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Proteins from Bacteria Generate Power for Wearables

Air-gen device

Measuring power from the Air-gen device (Lovley Lab, Univ. of Massachusetts – Amherst)

18 Feb. 2020. A collaboration of engineers and biologists created a way of producing electric power from humidity in the air with fine wires made of proteins from bacteria. A team from University of Massachusetts in Amherst describe their discovery in yesterday’s issue of the journal Nature (paid subscription required).

Researchers from the labs of electrical engineering professor Jun Yao and microbiologist Derek Lovley are seeking clean, renewable, portable, and low-cost methods for generating electric power, initially for small systems like wearable devices. Previous work by Lovley shows a bacterium known as Geobacter sulfurreducens has a number of unusual properties including the ability to ingest metallic substances, but also to produce a weak electric current. An early Science & Enterprise story in 2011 tells about Lovley’s work conducting an electric current through nanoscale wires made of fibrous proteins from Geobacter that work almost as well as fine metallic wires.

Yao’s lab studies nanoscale materials for circuits and electronic devices, including materials from biology. In this project, Yao, Lovley, and colleagues use proteins produced by Geobacter bacteria to generate, not just conduct, an electric current. To prove the concept, the researchers arrayed the fibrous protein nanowires in a film, with a thickness of about seven micrometers.

Proteins in the nanowires absorb and interact with changes in moisture to produce a sustained current, with electrodes connected to the film that capture the 0.5 volts it produces. The moisture is provided by humidity in the air. Tests of the device show the film generates a current even in dry conditions similar to a desert. Connecting several of the films in series scales up the voltage to a high enough level to power electronic devices.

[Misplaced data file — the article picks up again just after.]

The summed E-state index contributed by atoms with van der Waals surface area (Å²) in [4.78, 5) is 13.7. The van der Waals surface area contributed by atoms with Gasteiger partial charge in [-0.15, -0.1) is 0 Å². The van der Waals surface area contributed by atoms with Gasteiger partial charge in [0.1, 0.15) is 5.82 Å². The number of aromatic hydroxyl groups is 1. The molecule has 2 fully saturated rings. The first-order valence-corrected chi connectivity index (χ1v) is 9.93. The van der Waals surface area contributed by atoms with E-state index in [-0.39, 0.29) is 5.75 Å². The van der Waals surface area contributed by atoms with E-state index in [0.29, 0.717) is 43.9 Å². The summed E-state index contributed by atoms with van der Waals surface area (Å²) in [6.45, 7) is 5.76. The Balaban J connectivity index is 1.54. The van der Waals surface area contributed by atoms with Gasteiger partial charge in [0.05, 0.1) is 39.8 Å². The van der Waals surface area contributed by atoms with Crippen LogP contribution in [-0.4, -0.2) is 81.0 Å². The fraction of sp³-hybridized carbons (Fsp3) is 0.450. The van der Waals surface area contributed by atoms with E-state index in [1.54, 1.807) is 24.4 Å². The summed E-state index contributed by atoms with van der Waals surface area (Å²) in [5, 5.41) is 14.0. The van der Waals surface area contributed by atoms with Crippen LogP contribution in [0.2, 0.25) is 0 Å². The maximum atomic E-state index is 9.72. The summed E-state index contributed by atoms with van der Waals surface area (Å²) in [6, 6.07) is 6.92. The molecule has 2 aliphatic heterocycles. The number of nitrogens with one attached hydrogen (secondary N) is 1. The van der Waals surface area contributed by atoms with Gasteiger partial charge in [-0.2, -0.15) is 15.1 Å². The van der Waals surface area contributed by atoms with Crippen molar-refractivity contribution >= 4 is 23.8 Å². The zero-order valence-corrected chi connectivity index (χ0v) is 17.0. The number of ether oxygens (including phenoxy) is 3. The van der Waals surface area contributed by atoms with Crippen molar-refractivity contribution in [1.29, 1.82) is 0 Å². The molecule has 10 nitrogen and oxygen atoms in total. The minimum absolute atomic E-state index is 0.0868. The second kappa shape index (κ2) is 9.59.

“We are literally making electricity out of thin air,” says Yao in a university statement. Lovley adds, “It’s the most amazing and exciting application of protein nanowires yet.”

The UMass team calls the power system Air-gen and believes it can be used to power small systems, such as smart watches and personal medical devices. The researchers plan to produce a patch made of bacterial nanowires for powering wearable devices, which could eliminate the need for batteries, recharging, or even other renewable energy sources, such as solar or wind.

While Geobacter provides proteins able to prove the concept of humidity-based power sources, the microbe is not scalable for larger power needs or mass producing conductive protein nanowires. In more recent research, not yet published as of February 2020, Lovley and colleagues designed a benign synthetic strain of Escherichia coli or E. coli bacteria that more readily produces conductive proteins for nanowires similar to those produced by Geobacter. The authors believe these synthetic E. coli proteins could provide more opportunities for large-scale fabrication of conductive nanowires.

And Yao says large-scale systems are the ultimate goal. “For example,” notes Yao, “the technology might be incorporated into wall paint that could help power your home. Or, we may develop stand-alone air-powered generators that supply electricity off the grid. Once we get to an industrial scale for wire production, I fully expect that we can make large systems that will make a major contribution to sustainable energy production.”

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